Covid Relief Bill Gives $ 86 Billion Bailout to Failing Union Pension Plans
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Covid’s $ 1.9 trillion bailout package passed by the Senate on Saturday offers $ 86 billion for failed retirement plans.
The American bailout plan now running the house would allow certain pensions to apply for federal grants that would be used to pay retirement benefits to employees.
The provision applies to cross-employer pensions. These plans benefit union workers in industries such as construction, manufacturing, mining, retail transportation, and entertainment.
There are approximately 1,400 such plans in the US, covering 10 million people.
However, according to the Pension Benefit Guarantee Corporation, 124 multi-employer pensions are in a “critical and declining” status. It is projected that they will not have sufficient funds to pay the full retirement pension within the next 20 years.
According to the American Academy of Actuaries, there are approximately 1 million workers in such plans.
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So far, the PBGC, a government-sponsored facility, has been able to step in to at least partially pay benefits in the event of a pension failure.
However, the agency’s multi-employer program is in poor shape. The probability of bankruptcy is “very high” in 2026 and “almost certain” by the end of 2027, which can be attributed to additional pension losses, according to the latest forecasts by the PBGC.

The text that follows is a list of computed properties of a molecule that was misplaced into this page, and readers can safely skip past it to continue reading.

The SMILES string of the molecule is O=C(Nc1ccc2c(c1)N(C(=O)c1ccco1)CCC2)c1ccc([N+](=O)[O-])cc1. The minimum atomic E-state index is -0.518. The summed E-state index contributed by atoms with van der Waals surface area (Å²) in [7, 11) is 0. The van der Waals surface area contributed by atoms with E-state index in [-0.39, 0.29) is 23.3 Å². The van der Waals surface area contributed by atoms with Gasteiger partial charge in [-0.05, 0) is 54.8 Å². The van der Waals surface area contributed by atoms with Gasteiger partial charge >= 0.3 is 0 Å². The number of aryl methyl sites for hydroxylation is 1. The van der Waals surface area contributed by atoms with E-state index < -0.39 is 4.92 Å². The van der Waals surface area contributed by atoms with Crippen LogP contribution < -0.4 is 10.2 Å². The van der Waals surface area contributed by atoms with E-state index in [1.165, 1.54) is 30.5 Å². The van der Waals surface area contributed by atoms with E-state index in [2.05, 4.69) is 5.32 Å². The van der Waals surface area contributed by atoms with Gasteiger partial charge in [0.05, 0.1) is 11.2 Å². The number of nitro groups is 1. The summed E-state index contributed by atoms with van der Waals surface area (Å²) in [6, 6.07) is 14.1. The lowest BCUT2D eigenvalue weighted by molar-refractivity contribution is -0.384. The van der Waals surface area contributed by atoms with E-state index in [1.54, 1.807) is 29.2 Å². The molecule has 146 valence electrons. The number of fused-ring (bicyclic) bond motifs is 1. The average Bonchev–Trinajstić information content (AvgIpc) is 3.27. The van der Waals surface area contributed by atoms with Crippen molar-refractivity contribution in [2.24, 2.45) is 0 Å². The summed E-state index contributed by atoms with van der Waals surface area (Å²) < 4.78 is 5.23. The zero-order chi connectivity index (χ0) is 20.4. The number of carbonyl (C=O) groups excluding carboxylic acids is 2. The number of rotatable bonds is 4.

At this point, it is not possible to guarantee workers retirement benefits if there are no legislative changes, the agency said.
American rescue plan
The grants offered by the American Rescue Plan would cover full retirement benefits for workers on sick plans for the next three decades. The relief measure would also restore any benefits that had been suspended for the beneficiaries.
Sponsors of plans with multiple employers can apply for the grant until 2025. The PBGC cannot make the benefit dependent on changes in pensions such as benefit cuts or new funding requirements.
The funds must be invested in investment grade bonds. Together with any investment income, they must be separated from other plan assets.
Senator Sherrod Brown, D-Ohio, said the Covid pandemic had worsened the financial health of the plans.
“It goes back to the fact that these workers didn’t do anything wrong,” Brown told the New York Times on Thursday. “You deserve these pensions.”
Senator Chuck Grassley, R-Iowa, criticized the move as an unconditional bailout.
“It’s just a blank check with no action to hold ill-managed plans accountable,” he said.
The Democrat-run house is expected to vote on the $ 1.9 trillion aid package Tuesday for President Joe Biden to sign earlier this week.